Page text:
Double Threat: Canadian Jews, the Military, and World War II.

For her new book, Ellin spent six years researching, and travelling, and interviewing over 300 veterans and their families, to tell the untold stories of how and why Canada’s Jewish community sent 17,000 men and women in uniform to defeat Hitler and the Axis in the Second World War. It is a story that has never been comprehensively told before and fills an important gap in the publicly known accounts of how a country of volunteers helped win the war.

In 1945, the Second World War came to an end. For the Jews of Canada, this war was what the Prime Minister of the day, Mackenzie King, called a “Double Threat”: he said Hitler was not only dangerous to freedom and democracy, but was a threat to the very survival of the Jewish people as a race. In spite of this backdrop, or maybe because of it, more nearly 17,000 Jewish Canadians enlisted in every branch of the service, and in the merchant marine. They fought and died in every major battle including Hong Kong, Dieppe, the Battle of Britain, the Battle of the Atlantic, North Africa, Ortona, D-Day, Falaise, the Scheldt, and throughout Northwest Europe, and in the Pacific.

Over 190 received military honours for bravery. Nearly 450 did not come home. You can find Canadian Jewish military graves from WWll, in all corners of the world, including the large cemeteries of Normandy, as well as in Germany, England, and Holland…plus in far-flung places such as Iceland, Ghana, Libya, and Crete.

Ellin will introduce you to some of the more famous Canadian Jews in uniform: comedian David Steinberg’s oldest brother Hymie, “Let’s Make a Deal” host Monty Hall, CBC comedians Wayne and Shuster, clothing magnate Ben Dunkleman, and former defence minister Barney Danson. Meet the Jewish Communists who were arrested as traitors, but then set free to go overseas to fight.  Double Threat unravels a decades-old mystery behind the death of Rose Goodman, the only Canadian Jewish woman in uniform to be killed in the war.  You’ll discover hockey stars, poets, actors, sewing machine operators, lawyers, dentists, and engineers, as well as the sixteen Canadian rabbis who served with them at home, and overseas.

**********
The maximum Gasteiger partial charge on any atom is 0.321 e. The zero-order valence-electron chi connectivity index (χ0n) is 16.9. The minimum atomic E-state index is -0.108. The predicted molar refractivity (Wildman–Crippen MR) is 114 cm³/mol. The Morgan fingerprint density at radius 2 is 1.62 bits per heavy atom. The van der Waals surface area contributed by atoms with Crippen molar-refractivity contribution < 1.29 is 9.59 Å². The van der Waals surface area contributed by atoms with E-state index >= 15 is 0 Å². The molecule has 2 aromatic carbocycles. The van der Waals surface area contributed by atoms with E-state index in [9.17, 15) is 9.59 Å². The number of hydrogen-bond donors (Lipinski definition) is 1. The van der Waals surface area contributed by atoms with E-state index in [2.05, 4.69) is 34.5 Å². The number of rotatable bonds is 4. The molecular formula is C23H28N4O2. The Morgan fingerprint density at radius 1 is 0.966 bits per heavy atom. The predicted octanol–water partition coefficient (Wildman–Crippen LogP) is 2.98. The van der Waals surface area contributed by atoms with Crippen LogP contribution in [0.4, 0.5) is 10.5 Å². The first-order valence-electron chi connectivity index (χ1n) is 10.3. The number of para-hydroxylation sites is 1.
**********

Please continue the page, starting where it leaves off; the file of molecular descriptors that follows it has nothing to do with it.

Ellin Bessner tells us who these Jewish Canadian fighters were, why they went, and what their lives were like as Jews in Canada, and in the barracks, and on the battlefield.

Double Threat is an important book. More than 17,000 Jewish Canadians fought in World War II. Many never came home and instead lie in the ground of Canadian war cemeteries across Europe with the Star of David carved into the stone above them. They fought the Nazis with a passion that allowed them to move past the antisemitism they had faced, first at home, and then, too often, right beside them on the battlefield. Bessner’s writing brings this part of our history out of the shadows. All of us owe it to those remarkable men and women to read their stories.

Peter Mansbridge O.C.

Like a million of their fellow citizens in World War II, they put life aspirations aside, left … family, friends and lovers behind and departed the relative safety of Canadian shores. The difference? Canadian Jews in the armed forces faced antisemitism in the ranks, politicians and commanders who doubted their effectiveness, and feared certain death if captured in Nazi-occupied Europe. In victory, they bore the sting of neglect by their nation’s historians. Until now. In Ellin Bessner, these Canadian-Jewish servicemen and women have found a … documentarian who understood their faith … and has dug deep, listened long and fought hard to tell their stories.

Ted Barris, author of The Great Escape: A Canadian Story

“I am so impressed with the massive research and beautiful, concise writing. I’ve already shed some tears and am learning…

Joyce Kaplan, Toronto business and career coach
Jewish RCAF airmen pose in front of plane in Second World War
Nova Scotia airman Davy Conter (centre) poses with his crew, in WWll. (courtesy Dr. Howard Conter)

It is published by New Jewish Press, out of the the University of Toronto’s Anne Tanenbaum Centre for Jewish Studies, in March 2018, and is on sale at fine booksellers across Canada and the US, including Indigo/Chapters, Amazon and Target. Libraries and institutions wishing to purchase copies should contact NJP’s distributor, Ampersand.